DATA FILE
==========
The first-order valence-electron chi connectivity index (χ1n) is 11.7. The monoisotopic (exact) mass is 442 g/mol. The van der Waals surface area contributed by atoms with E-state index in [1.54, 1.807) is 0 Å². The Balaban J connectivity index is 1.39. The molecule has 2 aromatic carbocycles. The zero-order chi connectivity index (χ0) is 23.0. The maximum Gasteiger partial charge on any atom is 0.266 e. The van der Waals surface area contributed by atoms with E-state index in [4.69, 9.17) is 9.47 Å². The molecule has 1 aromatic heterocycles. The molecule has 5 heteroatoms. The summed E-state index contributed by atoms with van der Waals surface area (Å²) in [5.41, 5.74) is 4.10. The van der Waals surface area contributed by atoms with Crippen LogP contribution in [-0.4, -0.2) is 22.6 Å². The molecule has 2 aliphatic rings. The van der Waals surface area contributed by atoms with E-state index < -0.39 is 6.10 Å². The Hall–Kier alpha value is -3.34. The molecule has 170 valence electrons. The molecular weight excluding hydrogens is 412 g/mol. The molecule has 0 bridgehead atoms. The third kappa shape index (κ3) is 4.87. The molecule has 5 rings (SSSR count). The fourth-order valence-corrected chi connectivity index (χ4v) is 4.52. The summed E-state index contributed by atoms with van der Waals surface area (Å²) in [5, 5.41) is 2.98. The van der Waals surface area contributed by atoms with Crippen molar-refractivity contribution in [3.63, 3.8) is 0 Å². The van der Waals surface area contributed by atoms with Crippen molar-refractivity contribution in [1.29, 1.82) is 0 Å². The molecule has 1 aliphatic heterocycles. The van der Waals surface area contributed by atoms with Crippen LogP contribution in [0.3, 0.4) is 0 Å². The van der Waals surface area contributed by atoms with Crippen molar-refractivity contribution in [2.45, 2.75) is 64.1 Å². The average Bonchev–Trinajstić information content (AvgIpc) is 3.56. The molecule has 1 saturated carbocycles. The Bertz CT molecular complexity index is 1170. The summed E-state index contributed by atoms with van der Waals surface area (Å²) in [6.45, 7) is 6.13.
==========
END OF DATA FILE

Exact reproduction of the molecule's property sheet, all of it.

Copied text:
The first-order valence-electron chi connectivity index (χ1n) is 11.7. The monoisotopic (exact) mass is 442 g/mol. The van der Waals surface area contributed by atoms with E-state index in [1.54, 1.807) is 0 Å². The Balaban J connectivity index is 1.39. The molecule has 2 aromatic carbocycles. The zero-order chi connectivity index (χ0) is 23.0. The maximum Gasteiger partial charge on any atom is 0.266 e. The van der Waals surface area contributed by atoms with E-state index in [4.69, 9.17) is 9.47 Å². The molecule has 1 aromatic heterocycles. The molecule has 5 heteroatoms. The summed E-state index contributed by atoms with van der Waals surface area (Å²) in [5.41, 5.74) is 4.10. The van der Waals surface area contributed by atoms with Crippen LogP contribution in [-0.4, -0.2) is 22.6 Å². The molecule has 2 aliphatic rings. The van der Waals surface area contributed by atoms with E-state index < -0.39 is 6.10 Å². The Hall–Kier alpha value is -3.34. The molecule has 170 valence electrons. The molecular weight excluding hydrogens is 412 g/mol. The molecule has 0 bridgehead atoms. The third kappa shape index (κ3) is 4.87. The molecule has 5 rings (SSSR count). The fourth-order valence-corrected chi connectivity index (χ4v) is 4.52. The summed E-state index contributed by atoms with van der Waals surface area (Å²) in [5, 5.41) is 2.98. The van der Waals surface area contributed by atoms with Crippen molar-refractivity contribution in [3.63, 3.8) is 0 Å². The van der Waals surface area contributed by atoms with Crippen molar-refractivity contribution in [1.29, 1.82) is 0 Å². The molecule has 1 aliphatic heterocycles. The van der Waals surface area contributed by atoms with Crippen LogP contribution in [0.3, 0.4) is 0 Å². The van der Waals surface area contributed by atoms with Crippen molar-refractivity contribution in [2.45, 2.75) is 64.1 Å². The average Bonchev–Trinajstić information content (AvgIpc) is 3.56. The molecule has 1 saturated carbocycles. The Bertz CT molecular complexity index is 1170. The summed E-state index contributed by atoms with van der Waals surface area (Å²) in [6.45, 7) is 6.13.